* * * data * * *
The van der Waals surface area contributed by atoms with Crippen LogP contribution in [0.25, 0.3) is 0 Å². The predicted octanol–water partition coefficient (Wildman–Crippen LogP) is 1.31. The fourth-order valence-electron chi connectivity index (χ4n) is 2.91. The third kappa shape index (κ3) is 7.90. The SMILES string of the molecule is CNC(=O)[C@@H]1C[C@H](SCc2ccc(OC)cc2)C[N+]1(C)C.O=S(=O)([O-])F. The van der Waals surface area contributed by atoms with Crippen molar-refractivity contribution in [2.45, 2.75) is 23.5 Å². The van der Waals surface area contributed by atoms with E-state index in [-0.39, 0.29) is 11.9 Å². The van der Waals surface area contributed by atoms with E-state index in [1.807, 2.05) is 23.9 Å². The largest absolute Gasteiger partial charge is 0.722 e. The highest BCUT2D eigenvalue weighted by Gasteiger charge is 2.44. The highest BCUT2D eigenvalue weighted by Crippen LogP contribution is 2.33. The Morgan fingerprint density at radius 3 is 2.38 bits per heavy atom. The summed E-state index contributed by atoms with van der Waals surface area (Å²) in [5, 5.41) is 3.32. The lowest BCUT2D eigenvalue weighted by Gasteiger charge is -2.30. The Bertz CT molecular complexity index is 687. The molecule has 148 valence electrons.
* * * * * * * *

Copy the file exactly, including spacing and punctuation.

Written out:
The van der Waals surface area contributed by atoms with Crippen LogP contribution in [0.25, 0.3) is 0 Å². The predicted octanol–water partition coefficient (Wildman–Crippen LogP) is 1.31. The fourth-order valence-electron chi connectivity index (χ4n) is 2.91. The third kappa shape index (κ3) is 7.90. The SMILES string of the molecule is CNC(=O)[C@@H]1C[C@H](SCc2ccc(OC)cc2)C[N+]1(C)C.O=S(=O)([O-])F. The van der Waals surface area contributed by atoms with Crippen molar-refractivity contribution in [2.45, 2.75) is 23.5 Å². The van der Waals surface area contributed by atoms with E-state index in [-0.39, 0.29) is 11.9 Å². The van der Waals surface area contributed by atoms with E-state index in [1.807, 2.05) is 23.9 Å². The largest absolute Gasteiger partial charge is 0.722 e. The highest BCUT2D eigenvalue weighted by Gasteiger charge is 2.44. The highest BCUT2D eigenvalue weighted by Crippen LogP contribution is 2.33. The Morgan fingerprint density at radius 3 is 2.38 bits per heavy atom. The summed E-state index contributed by atoms with van der Waals surface area (Å²) in [5, 5.41) is 3.32. The lowest BCUT2D eigenvalue weighted by Gasteiger charge is -2.30. The Bertz CT molecular complexity index is 687. The molecule has 148 valence electrons.